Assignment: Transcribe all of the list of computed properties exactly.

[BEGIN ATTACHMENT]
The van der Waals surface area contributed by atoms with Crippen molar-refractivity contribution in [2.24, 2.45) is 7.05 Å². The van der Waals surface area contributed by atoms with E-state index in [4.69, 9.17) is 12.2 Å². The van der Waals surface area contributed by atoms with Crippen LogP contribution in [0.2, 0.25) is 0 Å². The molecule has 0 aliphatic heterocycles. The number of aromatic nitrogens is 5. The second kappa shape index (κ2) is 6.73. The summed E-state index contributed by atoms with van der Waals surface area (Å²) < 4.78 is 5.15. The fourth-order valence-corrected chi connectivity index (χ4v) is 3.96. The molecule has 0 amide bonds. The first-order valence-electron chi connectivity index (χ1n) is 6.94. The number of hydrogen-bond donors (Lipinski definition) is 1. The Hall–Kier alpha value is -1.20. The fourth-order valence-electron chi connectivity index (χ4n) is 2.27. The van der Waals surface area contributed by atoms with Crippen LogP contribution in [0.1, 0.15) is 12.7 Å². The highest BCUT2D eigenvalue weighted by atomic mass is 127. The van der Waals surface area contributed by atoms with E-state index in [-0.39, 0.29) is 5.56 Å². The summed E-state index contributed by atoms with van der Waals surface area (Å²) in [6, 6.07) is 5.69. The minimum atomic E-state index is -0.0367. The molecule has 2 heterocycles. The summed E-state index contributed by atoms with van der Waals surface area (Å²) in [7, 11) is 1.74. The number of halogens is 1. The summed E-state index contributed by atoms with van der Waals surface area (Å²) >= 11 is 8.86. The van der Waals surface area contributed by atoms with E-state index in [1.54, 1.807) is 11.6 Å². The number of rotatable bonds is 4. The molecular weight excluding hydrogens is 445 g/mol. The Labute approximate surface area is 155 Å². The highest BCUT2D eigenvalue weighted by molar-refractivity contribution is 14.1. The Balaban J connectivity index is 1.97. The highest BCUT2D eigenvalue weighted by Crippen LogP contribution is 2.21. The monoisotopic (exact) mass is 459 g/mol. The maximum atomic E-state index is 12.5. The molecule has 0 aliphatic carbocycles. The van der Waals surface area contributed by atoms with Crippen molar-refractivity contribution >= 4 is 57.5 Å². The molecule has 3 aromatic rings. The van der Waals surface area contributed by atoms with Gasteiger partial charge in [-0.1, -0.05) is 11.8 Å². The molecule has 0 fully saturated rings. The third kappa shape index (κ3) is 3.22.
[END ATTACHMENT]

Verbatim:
The van der Waals surface area contributed by atoms with Crippen molar-refractivity contribution in [2.24, 2.45) is 7.05 Å². The van der Waals surface area contributed by atoms with E-state index in [4.69, 9.17) is 12.2 Å². The van der Waals surface area contributed by atoms with Crippen LogP contribution in [0.2, 0.25) is 0 Å². The molecule has 0 aliphatic heterocycles. The number of aromatic nitrogens is 5. The second kappa shape index (κ2) is 6.73. The summed E-state index contributed by atoms with van der Waals surface area (Å²) < 4.78 is 5.15. The fourth-order valence-corrected chi connectivity index (χ4v) is 3.96. The molecule has 0 amide bonds. The first-order valence-electron chi connectivity index (χ1n) is 6.94. The number of hydrogen-bond donors (Lipinski definition) is 1. The Hall–Kier alpha value is -1.20. The fourth-order valence-electron chi connectivity index (χ4n) is 2.27. The van der Waals surface area contributed by atoms with Crippen LogP contribution in [0.1, 0.15) is 12.7 Å². The highest BCUT2D eigenvalue weighted by atomic mass is 127. The van der Waals surface area contributed by atoms with E-state index in [-0.39, 0.29) is 5.56 Å². The summed E-state index contributed by atoms with van der Waals surface area (Å²) in [6, 6.07) is 5.69. The minimum atomic E-state index is -0.0367. The molecule has 2 heterocycles. The summed E-state index contributed by atoms with van der Waals surface area (Å²) in [7, 11) is 1.74. The number of halogens is 1. The summed E-state index contributed by atoms with van der Waals surface area (Å²) >= 11 is 8.86. The van der Waals surface area contributed by atoms with E-state index in [1.54, 1.807) is 11.6 Å². The number of rotatable bonds is 4. The molecular weight excluding hydrogens is 445 g/mol. The Labute approximate surface area is 155 Å². The highest BCUT2D eigenvalue weighted by molar-refractivity contribution is 14.1. The Balaban J connectivity index is 1.97. The highest BCUT2D eigenvalue weighted by Crippen LogP contribution is 2.21. The monoisotopic (exact) mass is 459 g/mol. The maximum atomic E-state index is 12.5. The molecule has 0 aliphatic carbocycles. The van der Waals surface area contributed by atoms with Crippen molar-refractivity contribution >= 4 is 57.5 Å². The molecule has 3 aromatic rings. The van der Waals surface area contributed by atoms with Gasteiger partial charge in [-0.1, -0.05) is 11.8 Å². The molecule has 0 fully saturated rings. The third kappa shape index (κ3) is 3.22.